Tag Archives: The Ed Sullivan Show

SUNDAY-NIGHT LEVITATION: YANK LAWSON, BOB HAGGART, RALPH SUTTON, BUD FREEMAN, BOB WILBER, BILLY BUTTERFIELD, GUS JOHNSON, LOU McGARITY, CARL FONTANA (April 20, 1969, “The Ed Sullivan Show”)

What follows is, to me, a thrilling four minutes and some seconds: it caused me a good deal of excitement two days ago. Never mind that the people in charge mis-titled the second of two songs, and that the applause, appearing at moments unrelated to what is going on musically, was surely generated by flashing APPLAUSE signs to a willing audience; never mind that Dick Gibson’s name for this wondrous assemblage — yes, “The World’s Greatest Jazz Band” — made many listeners want to puncture the PR balloon.

Here are Yank Lawson, Billy Butterfield, trumpet; Lou McGarity, Carl Fontana, trombone; Bob Wilber, clarinet; Bud Freeman, tenor saxophone; Ralph Sutton, piano; Bob Haggart, string bass; Gus Johnson, drums. (By the time I’d encountered the band, on June 21, 1970, in Town Hall, New York City, the trombone section was Vic Dickenson and Eddie Hubble, monumentally.)

I hope that the Ed Sullivan Show people uncover more than four minutes, although the two performances — a Lawson / Butterfield BABY, WON’T YOU PLEASE COME HOME? and their rollicking chart on UP, UP, AND AWAY — are spectacular. In concert, we didn’t see the two trumpets (in impassioned conversation) at this close range, and, my goodness! — to see Lou McGarity in color is a delight I never thought I’d have.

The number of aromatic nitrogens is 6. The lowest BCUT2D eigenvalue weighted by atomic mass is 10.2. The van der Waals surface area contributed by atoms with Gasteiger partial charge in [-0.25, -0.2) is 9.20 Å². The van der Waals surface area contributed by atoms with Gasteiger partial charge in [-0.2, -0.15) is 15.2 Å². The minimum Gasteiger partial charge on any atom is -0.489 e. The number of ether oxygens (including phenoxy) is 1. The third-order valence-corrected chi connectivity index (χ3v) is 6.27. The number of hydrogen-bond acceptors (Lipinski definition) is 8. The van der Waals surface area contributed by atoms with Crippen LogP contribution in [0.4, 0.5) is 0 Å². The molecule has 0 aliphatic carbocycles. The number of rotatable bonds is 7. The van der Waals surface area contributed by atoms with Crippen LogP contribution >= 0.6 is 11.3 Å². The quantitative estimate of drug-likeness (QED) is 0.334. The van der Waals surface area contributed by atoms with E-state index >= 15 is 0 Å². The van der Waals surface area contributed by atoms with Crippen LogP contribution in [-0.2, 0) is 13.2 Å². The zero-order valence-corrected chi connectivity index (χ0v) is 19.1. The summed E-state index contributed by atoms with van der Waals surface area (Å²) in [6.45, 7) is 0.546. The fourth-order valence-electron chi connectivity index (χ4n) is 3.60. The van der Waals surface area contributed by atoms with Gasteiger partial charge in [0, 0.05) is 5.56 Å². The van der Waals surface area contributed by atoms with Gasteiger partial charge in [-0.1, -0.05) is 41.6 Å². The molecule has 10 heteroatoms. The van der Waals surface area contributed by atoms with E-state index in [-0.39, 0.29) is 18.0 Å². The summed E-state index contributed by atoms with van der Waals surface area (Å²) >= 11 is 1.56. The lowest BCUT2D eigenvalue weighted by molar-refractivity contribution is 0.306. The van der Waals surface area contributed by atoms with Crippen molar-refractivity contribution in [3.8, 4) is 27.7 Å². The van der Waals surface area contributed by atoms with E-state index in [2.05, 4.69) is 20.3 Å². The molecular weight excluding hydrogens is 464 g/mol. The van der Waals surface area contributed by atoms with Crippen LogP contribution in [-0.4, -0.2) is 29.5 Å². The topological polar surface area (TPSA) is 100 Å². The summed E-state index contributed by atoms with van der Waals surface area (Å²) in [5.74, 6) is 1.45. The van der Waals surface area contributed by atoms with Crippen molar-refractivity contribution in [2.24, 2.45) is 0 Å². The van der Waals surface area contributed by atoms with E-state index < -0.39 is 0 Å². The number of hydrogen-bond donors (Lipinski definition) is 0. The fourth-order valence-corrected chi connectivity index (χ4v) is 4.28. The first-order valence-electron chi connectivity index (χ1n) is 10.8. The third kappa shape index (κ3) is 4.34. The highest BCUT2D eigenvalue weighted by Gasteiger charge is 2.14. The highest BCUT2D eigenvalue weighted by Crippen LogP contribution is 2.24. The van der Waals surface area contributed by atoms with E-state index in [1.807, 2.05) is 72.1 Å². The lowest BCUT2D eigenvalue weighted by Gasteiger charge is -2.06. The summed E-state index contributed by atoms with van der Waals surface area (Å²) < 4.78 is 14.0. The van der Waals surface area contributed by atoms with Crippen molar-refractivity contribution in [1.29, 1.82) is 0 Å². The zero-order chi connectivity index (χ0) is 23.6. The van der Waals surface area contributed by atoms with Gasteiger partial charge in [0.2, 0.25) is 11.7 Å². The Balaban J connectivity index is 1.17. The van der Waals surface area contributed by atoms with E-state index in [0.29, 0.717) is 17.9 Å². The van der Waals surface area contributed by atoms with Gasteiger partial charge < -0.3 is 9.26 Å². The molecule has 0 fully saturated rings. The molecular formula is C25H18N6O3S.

To think that this was once beamed into American homes on an ordinary Sunday night, in between the comedians making mother-in-law jokes, Topo Gigio or Senor Wences, high-energy pop singers . . . it dazzles. Watch it once, and then again. All the people who did bad impressions of Ed Sullivan, well, they never made music like this happen:

Thank you, Ed; thank you, Dick Gibson; thank you, incendiary creators.

UP, UP, AND AWAY! for sure.

May your happiness increase!

“LIVELY UPBEAT MUSIC CONTINUES”: JO JONES and ILLINOIS JACQUET on TELELVSION, JULY 10, 1949 — and PEARL BAILEY and HOT LIPS PAGE, OCTOBER 4, 1949.

For the past year, the YouTube channel The Ed Sullivan Show has been issuing video performances from Ed’s long run on broadcast television, 1948 to 1971. The selections include Louis, the Everly Brothers, Mort Sahl, Richard Pryor, and a multitude of stars from every genre. Sullivan was particularly even-handed about having African-American artists on his show, which is a great gift to us. In this case, we get to see Jo Jones at his explosive accurate fiery best — from two angles — while Illinois Jacquet performs his great hit, FLYING HOME. It amuses me to watch this and consider how nervous Elvis Presley made Ed — if this isn’t a Doinysiac ecstasy on nationwide television, I don’t know what is. It’s frankly astonishing. Watch and marvel.

And as if that were not enough . . . here are Pearl Bailey and Hot Lips Page, performing BABY, IT’S COLD OUTSIDE — their hit record — on October 4, 1949:

If anyone wants to complain about the implications of the song, go right ahead — but not here. And if someone else wants to note imperfections in Lips’ delivery of the lines, I invite you to, but (as before) not here. Lips, like Jo, is one of my deities, and anything less than rapturous gratitude strikes me as heresy. I exercise my imperial right to leave such comments in the dark.

Hot Lips Page on nationwide television! (Although a clip exists where Lips plays trumpet, it hasn’t been made accessible, so let us savor these minutes.)

I am so delighted that these video performances survived and are being shared with us. Please subscribe to the YouTube channel so the people in charge know there is an eager audience and will offer us more head-spinning surprises.